Toyota Corolla Touring Sports Review & Prices

The Toyota Corolla Touring Sports is an efficient and tech-heavy choice of an estate car, though it's pricey compared with alternatives and has a smaller boot than some, too

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RRP £31,840 - £38,660 Avg. Carwow saving £3,456 off RRP
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Reviewed by Carwow after extensive testing of the vehicle.

What's good

  • Impressive fuel economy
  • Lots of tech as standard
  • Effortless to drive

What's not so good

  • Forgettable styling
  • Alternatives have bigger boots
  • High starting price

Find out more about the Toyota Corolla Touring Sports

Is the Toyota Corolla Touring Sports a good car?

If you’re looking for an estate car with a focus on efficiency, it’s likely the Toyota Corolla Touring Sports will have piqued your interest. Squaring up against the likes of the Volkswagen Golf Estate and Skoda Octavia Estate, the Corolla has some stiff competition to overcome.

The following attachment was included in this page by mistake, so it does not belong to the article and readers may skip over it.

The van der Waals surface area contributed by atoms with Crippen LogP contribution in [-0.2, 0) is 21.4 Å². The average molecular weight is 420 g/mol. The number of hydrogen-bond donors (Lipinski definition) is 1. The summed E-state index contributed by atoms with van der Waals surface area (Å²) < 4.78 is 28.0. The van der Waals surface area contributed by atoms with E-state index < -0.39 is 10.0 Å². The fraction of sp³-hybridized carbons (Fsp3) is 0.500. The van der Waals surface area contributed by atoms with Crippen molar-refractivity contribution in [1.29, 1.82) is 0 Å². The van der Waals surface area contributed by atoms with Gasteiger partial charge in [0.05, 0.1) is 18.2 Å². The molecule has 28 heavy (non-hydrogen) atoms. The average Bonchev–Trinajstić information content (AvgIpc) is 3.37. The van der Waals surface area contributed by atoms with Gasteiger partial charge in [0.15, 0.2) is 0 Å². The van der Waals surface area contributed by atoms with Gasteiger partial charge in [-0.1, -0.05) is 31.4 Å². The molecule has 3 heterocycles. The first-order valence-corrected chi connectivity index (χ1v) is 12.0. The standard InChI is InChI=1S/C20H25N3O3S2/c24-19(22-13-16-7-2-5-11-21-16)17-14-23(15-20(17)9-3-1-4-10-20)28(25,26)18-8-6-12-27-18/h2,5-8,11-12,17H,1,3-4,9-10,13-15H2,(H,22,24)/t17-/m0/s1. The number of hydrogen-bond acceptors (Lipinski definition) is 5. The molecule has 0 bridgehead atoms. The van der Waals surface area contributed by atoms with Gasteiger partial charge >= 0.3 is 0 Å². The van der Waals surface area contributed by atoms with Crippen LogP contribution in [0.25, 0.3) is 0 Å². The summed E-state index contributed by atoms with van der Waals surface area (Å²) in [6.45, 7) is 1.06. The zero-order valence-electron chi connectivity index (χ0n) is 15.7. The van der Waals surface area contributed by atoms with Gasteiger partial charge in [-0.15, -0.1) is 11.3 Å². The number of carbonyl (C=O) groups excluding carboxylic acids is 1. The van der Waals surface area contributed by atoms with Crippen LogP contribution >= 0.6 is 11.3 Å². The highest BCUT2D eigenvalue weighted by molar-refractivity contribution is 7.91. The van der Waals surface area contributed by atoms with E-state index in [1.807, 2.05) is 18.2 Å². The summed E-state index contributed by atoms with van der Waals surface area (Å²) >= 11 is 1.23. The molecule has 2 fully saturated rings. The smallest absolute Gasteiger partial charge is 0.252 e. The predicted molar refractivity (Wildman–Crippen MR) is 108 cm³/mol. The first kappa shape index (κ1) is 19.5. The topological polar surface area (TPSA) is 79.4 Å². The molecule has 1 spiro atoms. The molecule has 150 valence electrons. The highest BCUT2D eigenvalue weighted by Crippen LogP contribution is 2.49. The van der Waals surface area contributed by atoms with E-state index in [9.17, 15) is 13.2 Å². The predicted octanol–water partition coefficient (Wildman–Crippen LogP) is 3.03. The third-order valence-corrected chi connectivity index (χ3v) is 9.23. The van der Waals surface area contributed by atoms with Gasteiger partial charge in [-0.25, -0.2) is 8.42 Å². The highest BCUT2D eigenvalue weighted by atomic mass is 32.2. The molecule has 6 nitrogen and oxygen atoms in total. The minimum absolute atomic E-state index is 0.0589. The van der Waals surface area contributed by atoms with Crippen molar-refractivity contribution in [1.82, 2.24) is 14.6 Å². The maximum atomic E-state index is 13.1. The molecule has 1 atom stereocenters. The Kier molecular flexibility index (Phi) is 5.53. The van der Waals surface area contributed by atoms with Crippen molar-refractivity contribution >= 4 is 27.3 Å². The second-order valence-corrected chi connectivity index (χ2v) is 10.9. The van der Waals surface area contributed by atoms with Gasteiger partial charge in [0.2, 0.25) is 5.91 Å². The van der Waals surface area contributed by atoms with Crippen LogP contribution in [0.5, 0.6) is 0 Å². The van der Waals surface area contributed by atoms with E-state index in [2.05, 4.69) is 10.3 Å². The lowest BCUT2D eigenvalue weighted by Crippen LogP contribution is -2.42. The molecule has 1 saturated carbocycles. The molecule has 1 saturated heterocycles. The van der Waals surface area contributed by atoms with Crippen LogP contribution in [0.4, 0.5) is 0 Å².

The Toyota Corolla Touring Sports is a bit like painting your living room white. It’s a sensible choice, with very little to wrong, although perhaps an uninspired option for some.

Certainly, the styling of the car leaves something to be desired. It’s by no means bad — with a smart-enough front end and some nice colour choices — but it’s an entirely forgettable design. You’d be hard-pressed to pick it out in traffic, that’s for sure.

You could say the same story for the interior, too. It’s very functional, but at the cost of form. Lots of grey fabrics and plastics are used throughout, leading to quite a dull vibe inside.

That’s where the criticism ends, though. The build quality inside is impressive, with hardly a creak or a rattle, and the materials used do feel really good. GR Sport models in particular get a lovely set of partial leather sports seats.

As standard, a 10.5-inch infotainment system is included. Earlier examples of this were a bit smaller and quite slow, but an upgrade for 2022 has sharpened the system up now to be responsive and easy to use. You’ll also get Apple CarPlay and Android Auto as standard.

One area the Toyota Corolla Touring Sports continues to struggle though is with rear passenger space. There’s plenty if you just need room for some children’s car seats, but adults will struggle to keep comfy. Legroom isn’t amazing, though the raised roof of this estate version does boost headroom compared with the hatchback.

The Corolla Touring Sports offers as much tech as a Currys Black Friday sale — plus it’ll keep your fuel bills (and blood pressure) pretty low